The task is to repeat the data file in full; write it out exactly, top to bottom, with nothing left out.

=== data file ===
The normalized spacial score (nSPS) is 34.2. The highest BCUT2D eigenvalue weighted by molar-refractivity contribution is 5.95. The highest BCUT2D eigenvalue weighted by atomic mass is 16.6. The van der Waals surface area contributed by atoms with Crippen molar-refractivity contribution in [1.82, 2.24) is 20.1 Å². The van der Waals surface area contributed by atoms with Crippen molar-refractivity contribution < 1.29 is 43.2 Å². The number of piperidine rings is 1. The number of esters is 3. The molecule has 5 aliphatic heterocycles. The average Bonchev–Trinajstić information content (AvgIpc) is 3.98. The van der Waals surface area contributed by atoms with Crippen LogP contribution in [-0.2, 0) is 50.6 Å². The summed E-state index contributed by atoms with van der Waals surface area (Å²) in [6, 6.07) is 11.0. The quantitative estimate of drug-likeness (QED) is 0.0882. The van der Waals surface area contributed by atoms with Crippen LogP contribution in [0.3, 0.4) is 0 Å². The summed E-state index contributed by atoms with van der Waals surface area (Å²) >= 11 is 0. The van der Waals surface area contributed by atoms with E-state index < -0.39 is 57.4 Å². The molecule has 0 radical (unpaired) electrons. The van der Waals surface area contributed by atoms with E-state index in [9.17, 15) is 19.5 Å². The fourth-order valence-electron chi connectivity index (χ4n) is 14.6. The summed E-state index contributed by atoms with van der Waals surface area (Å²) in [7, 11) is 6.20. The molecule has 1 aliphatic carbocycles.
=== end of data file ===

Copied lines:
The normalized spacial score (nSPS) is 34.2. The highest BCUT2D eigenvalue weighted by molar-refractivity contribution is 5.95. The highest BCUT2D eigenvalue weighted by atomic mass is 16.6. The van der Waals surface area contributed by atoms with Crippen molar-refractivity contribution in [1.82, 2.24) is 20.1 Å². The van der Waals surface area contributed by atoms with Crippen molar-refractivity contribution < 1.29 is 43.2 Å². The number of piperidine rings is 1. The number of esters is 3. The molecule has 5 aliphatic heterocycles. The average Bonchev–Trinajstić information content (AvgIpc) is 3.98. The van der Waals surface area contributed by atoms with Crippen LogP contribution in [-0.2, 0) is 50.6 Å². The summed E-state index contributed by atoms with van der Waals surface area (Å²) in [6, 6.07) is 11.0. The quantitative estimate of drug-likeness (QED) is 0.0882. The van der Waals surface area contributed by atoms with Crippen LogP contribution in [0.3, 0.4) is 0 Å². The summed E-state index contributed by atoms with van der Waals surface area (Å²) >= 11 is 0. The van der Waals surface area contributed by atoms with E-state index < -0.39 is 57.4 Å². The molecule has 0 radical (unpaired) electrons. The van der Waals surface area contributed by atoms with E-state index in [9.17, 15) is 19.5 Å². The fourth-order valence-electron chi connectivity index (χ4n) is 14.6. The summed E-state index contributed by atoms with van der Waals surface area (Å²) in [7, 11) is 6.20. The molecule has 1 aliphatic carbocycles.